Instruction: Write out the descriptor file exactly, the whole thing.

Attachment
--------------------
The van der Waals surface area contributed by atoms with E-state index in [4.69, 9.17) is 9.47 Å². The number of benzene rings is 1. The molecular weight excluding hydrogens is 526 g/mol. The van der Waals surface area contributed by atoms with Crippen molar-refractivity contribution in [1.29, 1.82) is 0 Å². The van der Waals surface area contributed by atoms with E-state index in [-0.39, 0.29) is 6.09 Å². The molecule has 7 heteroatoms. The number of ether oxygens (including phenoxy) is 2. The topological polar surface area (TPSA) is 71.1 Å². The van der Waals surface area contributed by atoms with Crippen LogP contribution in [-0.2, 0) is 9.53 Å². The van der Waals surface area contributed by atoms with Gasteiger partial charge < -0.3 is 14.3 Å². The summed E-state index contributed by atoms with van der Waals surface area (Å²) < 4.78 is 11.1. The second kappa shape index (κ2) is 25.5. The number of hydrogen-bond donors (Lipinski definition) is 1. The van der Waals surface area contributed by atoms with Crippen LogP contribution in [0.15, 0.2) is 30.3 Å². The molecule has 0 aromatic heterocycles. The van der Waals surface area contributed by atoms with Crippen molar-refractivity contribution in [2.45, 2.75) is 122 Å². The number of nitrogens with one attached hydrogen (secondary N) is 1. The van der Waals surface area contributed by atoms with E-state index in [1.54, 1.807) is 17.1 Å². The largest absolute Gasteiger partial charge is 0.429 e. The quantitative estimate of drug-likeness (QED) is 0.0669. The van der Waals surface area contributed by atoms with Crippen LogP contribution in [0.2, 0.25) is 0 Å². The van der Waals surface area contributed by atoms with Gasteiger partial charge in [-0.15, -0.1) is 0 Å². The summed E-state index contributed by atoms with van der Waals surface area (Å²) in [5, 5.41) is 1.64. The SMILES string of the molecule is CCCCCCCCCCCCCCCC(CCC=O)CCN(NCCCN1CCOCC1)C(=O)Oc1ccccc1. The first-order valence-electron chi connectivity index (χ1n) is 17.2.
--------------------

The van der Waals surface area contributed by atoms with E-state index in [4.69, 9.17) is 9.47 Å². The number of benzene rings is 1. The molecular weight excluding hydrogens is 526 g/mol. The van der Waals surface area contributed by atoms with Crippen molar-refractivity contribution in [1.29, 1.82) is 0 Å². The van der Waals surface area contributed by atoms with E-state index in [-0.39, 0.29) is 6.09 Å². The molecule has 7 heteroatoms. The number of ether oxygens (including phenoxy) is 2. The topological polar surface area (TPSA) is 71.1 Å². The van der Waals surface area contributed by atoms with Crippen LogP contribution in [-0.2, 0) is 9.53 Å². The van der Waals surface area contributed by atoms with Gasteiger partial charge < -0.3 is 14.3 Å². The summed E-state index contributed by atoms with van der Waals surface area (Å²) < 4.78 is 11.1. The second kappa shape index (κ2) is 25.5. The number of hydrogen-bond donors (Lipinski definition) is 1. The van der Waals surface area contributed by atoms with Crippen LogP contribution in [0.15, 0.2) is 30.3 Å². The molecule has 0 aromatic heterocycles. The van der Waals surface area contributed by atoms with Crippen molar-refractivity contribution in [2.45, 2.75) is 122 Å². The number of nitrogens with one attached hydrogen (secondary N) is 1. The van der Waals surface area contributed by atoms with E-state index in [1.54, 1.807) is 17.1 Å². The largest absolute Gasteiger partial charge is 0.429 e. The quantitative estimate of drug-likeness (QED) is 0.0669. The van der Waals surface area contributed by atoms with Crippen LogP contribution in [0.2, 0.25) is 0 Å². The van der Waals surface area contributed by atoms with Gasteiger partial charge in [-0.15, -0.1) is 0 Å². The summed E-state index contributed by atoms with van der Waals surface area (Å²) in [5, 5.41) is 1.64. The SMILES string of the molecule is CCCCCCCCCCCCCCCC(CCC=O)CCN(NCCCN1CCOCC1)C(=O)Oc1ccccc1. The first-order valence-electron chi connectivity index (χ1n) is 17.2.